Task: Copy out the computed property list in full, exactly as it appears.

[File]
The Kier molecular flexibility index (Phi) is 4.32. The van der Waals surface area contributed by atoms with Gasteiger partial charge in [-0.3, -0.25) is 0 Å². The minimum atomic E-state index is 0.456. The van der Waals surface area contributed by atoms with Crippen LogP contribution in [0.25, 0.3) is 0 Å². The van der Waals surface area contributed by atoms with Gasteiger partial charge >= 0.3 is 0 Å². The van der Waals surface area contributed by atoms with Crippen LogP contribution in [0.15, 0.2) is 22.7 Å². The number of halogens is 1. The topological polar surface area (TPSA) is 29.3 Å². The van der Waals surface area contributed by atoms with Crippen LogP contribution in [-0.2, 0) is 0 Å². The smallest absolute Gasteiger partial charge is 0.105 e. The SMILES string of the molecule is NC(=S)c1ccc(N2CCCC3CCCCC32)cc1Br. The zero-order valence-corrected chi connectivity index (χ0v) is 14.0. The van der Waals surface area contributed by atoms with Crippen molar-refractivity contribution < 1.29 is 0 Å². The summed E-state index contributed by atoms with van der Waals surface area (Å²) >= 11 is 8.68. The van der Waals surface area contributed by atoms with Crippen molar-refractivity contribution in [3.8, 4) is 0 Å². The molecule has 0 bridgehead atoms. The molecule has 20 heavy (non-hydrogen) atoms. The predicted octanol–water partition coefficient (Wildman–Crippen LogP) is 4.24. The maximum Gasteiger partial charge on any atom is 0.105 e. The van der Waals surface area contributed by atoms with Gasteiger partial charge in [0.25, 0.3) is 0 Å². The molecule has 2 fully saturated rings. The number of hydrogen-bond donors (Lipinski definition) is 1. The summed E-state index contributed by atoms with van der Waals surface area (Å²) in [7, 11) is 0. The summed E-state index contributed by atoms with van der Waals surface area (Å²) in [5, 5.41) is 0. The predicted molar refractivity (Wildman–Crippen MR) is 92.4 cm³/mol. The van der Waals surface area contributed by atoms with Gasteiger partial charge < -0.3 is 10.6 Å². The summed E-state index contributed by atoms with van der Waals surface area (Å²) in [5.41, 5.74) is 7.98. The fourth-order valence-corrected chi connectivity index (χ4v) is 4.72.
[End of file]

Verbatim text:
The Kier molecular flexibility index (Phi) is 4.32. The van der Waals surface area contributed by atoms with Gasteiger partial charge in [-0.3, -0.25) is 0 Å². The minimum atomic E-state index is 0.456. The van der Waals surface area contributed by atoms with Crippen LogP contribution in [0.25, 0.3) is 0 Å². The van der Waals surface area contributed by atoms with Gasteiger partial charge >= 0.3 is 0 Å². The van der Waals surface area contributed by atoms with Crippen LogP contribution in [0.15, 0.2) is 22.7 Å². The number of halogens is 1. The topological polar surface area (TPSA) is 29.3 Å². The van der Waals surface area contributed by atoms with Crippen LogP contribution in [-0.2, 0) is 0 Å². The smallest absolute Gasteiger partial charge is 0.105 e. The SMILES string of the molecule is NC(=S)c1ccc(N2CCCC3CCCCC32)cc1Br. The zero-order valence-corrected chi connectivity index (χ0v) is 14.0. The van der Waals surface area contributed by atoms with Crippen molar-refractivity contribution < 1.29 is 0 Å². The summed E-state index contributed by atoms with van der Waals surface area (Å²) >= 11 is 8.68. The van der Waals surface area contributed by atoms with Crippen molar-refractivity contribution in [3.8, 4) is 0 Å². The molecule has 0 bridgehead atoms. The molecule has 20 heavy (non-hydrogen) atoms. The predicted octanol–water partition coefficient (Wildman–Crippen LogP) is 4.24. The maximum Gasteiger partial charge on any atom is 0.105 e. The van der Waals surface area contributed by atoms with Gasteiger partial charge in [0.25, 0.3) is 0 Å². The molecule has 2 fully saturated rings. The number of hydrogen-bond donors (Lipinski definition) is 1. The summed E-state index contributed by atoms with van der Waals surface area (Å²) in [7, 11) is 0. The summed E-state index contributed by atoms with van der Waals surface area (Å²) in [5, 5.41) is 0. The predicted molar refractivity (Wildman–Crippen MR) is 92.4 cm³/mol. The van der Waals surface area contributed by atoms with Gasteiger partial charge < -0.3 is 10.6 Å². The summed E-state index contributed by atoms with van der Waals surface area (Å²) in [5.41, 5.74) is 7.98. The fourth-order valence-corrected chi connectivity index (χ4v) is 4.72.